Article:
SCOTUS orders Texas to respond to Walmart cert petition over in-state liquor licensing requirements against public companies selling distilled spirits. We may yet have some good alcohol-related cases this term.

Walmart has been leading a charge against a Texas alcohol law that prohibits many public companies from retailing distilled-spirits. Walmart’s contention involves a Commerce Clause challenge to the liquor law arguing the real impact and purpose behind the law which appears facially neutral (i.e., no publicly traded corporations can have liquor licenses to sell distilled spirits) is to keep out-of-state interests from competing with in-state liquor licensees.  

The argument stems from interesting facts such as the odd circumstance that given the ban, 98% of liquor stores in Texas are wholly owned by Texans.

Walmart had initially won their case at the trial level and then the 5th Circuit reversed the win last fall. 

You can read our post about the initial briefing in the case at the appellate level here, and find our coverage of the 5th Circuit’s reversal here.

The Supreme Court circulated Walmart’s petition for cert to conference and following some filings by amici, the petition garnered an immediate reaction requesting a response from the State of Texas. Texas had filed a waiver in an attempt to appear nonchalant about the State’s fears of having their protectionist alcohol law overturned.

You can follow the docket as well as find Walmart’s petition and the amicus brief in support of Walmart’s petition filed by the Cato Institute and  in this important alcohol retailer licensing case here.

Interestingly, and supporting the contention about the facts not bearing out the allegations of the law’s neutral, impact amici in the case have argued in their support of the Supreme Court taking up the matter that the 5th Circuit’s reliance on a bright-line rule about laws dictating corporate form and whether or not they can have a discriminatory impact from Exxon Corp. v. Governor of Maryland (a case laying down the rule from 1978) should be reconsidered. This is an intelligent argument given the trend in subsequent decades away from bright-line prohibitions and toward nuanced and factored analysis and tests.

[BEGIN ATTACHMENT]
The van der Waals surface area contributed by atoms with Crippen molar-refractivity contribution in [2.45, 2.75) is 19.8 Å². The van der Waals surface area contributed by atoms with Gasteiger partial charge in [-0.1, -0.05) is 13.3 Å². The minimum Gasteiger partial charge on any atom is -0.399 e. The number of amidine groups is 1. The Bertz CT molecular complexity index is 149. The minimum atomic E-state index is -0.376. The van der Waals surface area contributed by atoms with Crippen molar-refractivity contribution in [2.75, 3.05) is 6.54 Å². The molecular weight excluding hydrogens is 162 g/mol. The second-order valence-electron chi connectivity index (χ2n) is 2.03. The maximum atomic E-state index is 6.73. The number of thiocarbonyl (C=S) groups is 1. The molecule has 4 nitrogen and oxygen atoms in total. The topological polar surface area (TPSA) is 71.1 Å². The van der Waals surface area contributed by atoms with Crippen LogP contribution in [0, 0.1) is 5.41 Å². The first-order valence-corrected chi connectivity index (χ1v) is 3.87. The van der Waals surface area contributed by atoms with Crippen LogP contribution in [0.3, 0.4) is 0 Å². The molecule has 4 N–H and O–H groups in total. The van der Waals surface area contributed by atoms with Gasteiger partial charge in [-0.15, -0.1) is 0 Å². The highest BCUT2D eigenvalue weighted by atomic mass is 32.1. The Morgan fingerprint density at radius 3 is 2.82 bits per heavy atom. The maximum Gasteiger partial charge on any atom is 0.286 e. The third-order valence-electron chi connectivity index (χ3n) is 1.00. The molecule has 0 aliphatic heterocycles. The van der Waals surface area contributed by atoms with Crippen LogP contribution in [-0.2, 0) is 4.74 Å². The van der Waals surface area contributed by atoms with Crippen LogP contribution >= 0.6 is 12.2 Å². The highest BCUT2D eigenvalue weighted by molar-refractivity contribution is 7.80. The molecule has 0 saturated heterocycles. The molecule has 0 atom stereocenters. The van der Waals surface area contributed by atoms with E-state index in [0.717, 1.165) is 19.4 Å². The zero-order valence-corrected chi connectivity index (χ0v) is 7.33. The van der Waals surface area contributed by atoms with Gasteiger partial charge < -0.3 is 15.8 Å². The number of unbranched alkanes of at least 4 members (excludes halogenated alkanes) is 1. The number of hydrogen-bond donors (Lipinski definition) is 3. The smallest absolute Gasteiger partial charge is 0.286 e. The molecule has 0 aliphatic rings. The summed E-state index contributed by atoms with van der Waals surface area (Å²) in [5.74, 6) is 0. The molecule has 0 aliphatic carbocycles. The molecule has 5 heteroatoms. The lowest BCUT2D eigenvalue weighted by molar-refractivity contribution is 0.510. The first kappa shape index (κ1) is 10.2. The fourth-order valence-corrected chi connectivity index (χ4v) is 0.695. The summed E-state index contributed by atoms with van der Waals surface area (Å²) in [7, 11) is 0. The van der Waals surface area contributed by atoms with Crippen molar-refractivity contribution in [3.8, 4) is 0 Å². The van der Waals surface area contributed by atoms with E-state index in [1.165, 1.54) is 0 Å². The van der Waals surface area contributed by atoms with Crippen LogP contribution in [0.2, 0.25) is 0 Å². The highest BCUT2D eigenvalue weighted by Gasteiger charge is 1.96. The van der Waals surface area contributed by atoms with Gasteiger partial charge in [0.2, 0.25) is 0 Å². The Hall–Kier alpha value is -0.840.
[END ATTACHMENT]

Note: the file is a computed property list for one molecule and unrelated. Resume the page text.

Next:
The Walmart brief finds good authority against State protectionism in alcohol regulation and liquor legislation under Tennessee Wine & Spirits v. Byrd and let’s not forget that in addition to finding against protectionism, that case involved a facially neutral residency requirement that also had a practical effect of keeping publicly traded corporations out of the Tennessee liquor store operation.

Let’s hope for the sake of a fun liquor-related term, that the answer here is “granted.”

Ashley Brandt

Hi there! I’m happy you’re here. My name is Ashley Brandt and I’m an attorney in Chicago representing clients in the Food and Beverage, Advertising, Media, and Real Estate industries. A while back I kept getting calls and questions from industry professionals and attorneys looking for advice and information on a fun and unique area of law that I’m lucky enough to practice in. These calls represented a serious lack of, and need for, some answers, news, and information on the legal aspects of marketing and media. I've got this deep seeded belief that information should be readily available and that the greatest benefit from the information age is open access to knowledge... so ... this blog seemed like the best way to accomplish that. I enjoy being an attorney and it’s given me some amazing opportunities, wonderful experiences, and an appreciation and love for this work. I live in Chicago and work at an exceptional law firm, Goldstein & McClintock, with some truly brilliant people. Feel free to contact me at any time with any issues, comments, concerns… frankly, after reading this far, I hope you take the time to at least let me know what you think about the blog and how I can make it a better resource.

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